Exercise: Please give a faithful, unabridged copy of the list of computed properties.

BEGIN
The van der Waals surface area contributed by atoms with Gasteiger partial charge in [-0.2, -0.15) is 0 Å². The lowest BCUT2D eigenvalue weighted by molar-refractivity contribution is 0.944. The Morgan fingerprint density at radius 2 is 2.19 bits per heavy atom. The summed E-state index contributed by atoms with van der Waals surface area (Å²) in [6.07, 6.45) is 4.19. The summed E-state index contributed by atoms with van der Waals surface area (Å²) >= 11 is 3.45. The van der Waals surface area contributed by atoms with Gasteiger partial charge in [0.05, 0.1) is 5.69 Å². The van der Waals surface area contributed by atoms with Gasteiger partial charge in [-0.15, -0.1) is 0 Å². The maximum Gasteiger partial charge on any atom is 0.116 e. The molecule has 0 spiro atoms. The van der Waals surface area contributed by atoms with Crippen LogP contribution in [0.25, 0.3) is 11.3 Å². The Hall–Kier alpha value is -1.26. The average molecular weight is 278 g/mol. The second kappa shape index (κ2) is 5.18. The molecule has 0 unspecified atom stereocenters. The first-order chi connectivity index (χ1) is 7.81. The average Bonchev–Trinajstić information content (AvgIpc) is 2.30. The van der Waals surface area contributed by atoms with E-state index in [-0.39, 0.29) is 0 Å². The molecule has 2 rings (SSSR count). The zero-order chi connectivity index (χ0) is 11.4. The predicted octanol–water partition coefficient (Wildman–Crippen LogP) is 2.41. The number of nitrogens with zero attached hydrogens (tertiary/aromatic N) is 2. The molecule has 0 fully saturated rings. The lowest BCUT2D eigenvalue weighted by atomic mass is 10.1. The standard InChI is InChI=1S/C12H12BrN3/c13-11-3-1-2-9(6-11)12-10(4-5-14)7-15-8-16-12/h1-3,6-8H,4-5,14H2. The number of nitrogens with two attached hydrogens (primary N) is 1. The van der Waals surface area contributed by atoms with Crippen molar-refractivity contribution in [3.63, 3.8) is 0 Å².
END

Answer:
The van der Waals surface area contributed by atoms with Gasteiger partial charge in [-0.2, -0.15) is 0 Å². The lowest BCUT2D eigenvalue weighted by molar-refractivity contribution is 0.944. The Morgan fingerprint density at radius 2 is 2.19 bits per heavy atom. The summed E-state index contributed by atoms with van der Waals surface area (Å²) in [6.07, 6.45) is 4.19. The summed E-state index contributed by atoms with van der Waals surface area (Å²) >= 11 is 3.45. The van der Waals surface area contributed by atoms with Gasteiger partial charge in [0.05, 0.1) is 5.69 Å². The van der Waals surface area contributed by atoms with Gasteiger partial charge in [-0.15, -0.1) is 0 Å². The maximum Gasteiger partial charge on any atom is 0.116 e. The molecule has 0 spiro atoms. The van der Waals surface area contributed by atoms with Crippen LogP contribution in [0.25, 0.3) is 11.3 Å². The Hall–Kier alpha value is -1.26. The average molecular weight is 278 g/mol. The second kappa shape index (κ2) is 5.18. The molecule has 0 unspecified atom stereocenters. The first-order chi connectivity index (χ1) is 7.81. The average Bonchev–Trinajstić information content (AvgIpc) is 2.30. The van der Waals surface area contributed by atoms with E-state index in [-0.39, 0.29) is 0 Å². The molecule has 2 rings (SSSR count). The zero-order chi connectivity index (χ0) is 11.4. The predicted octanol–water partition coefficient (Wildman–Crippen LogP) is 2.41. The number of nitrogens with zero attached hydrogens (tertiary/aromatic N) is 2. The molecule has 0 fully saturated rings. The lowest BCUT2D eigenvalue weighted by atomic mass is 10.1. The standard InChI is InChI=1S/C12H12BrN3/c13-11-3-1-2-9(6-11)12-10(4-5-14)7-15-8-16-12/h1-3,6-8H,4-5,14H2. The number of nitrogens with two attached hydrogens (primary N) is 1. The van der Waals surface area contributed by atoms with Crippen molar-refractivity contribution in [3.63, 3.8) is 0 Å².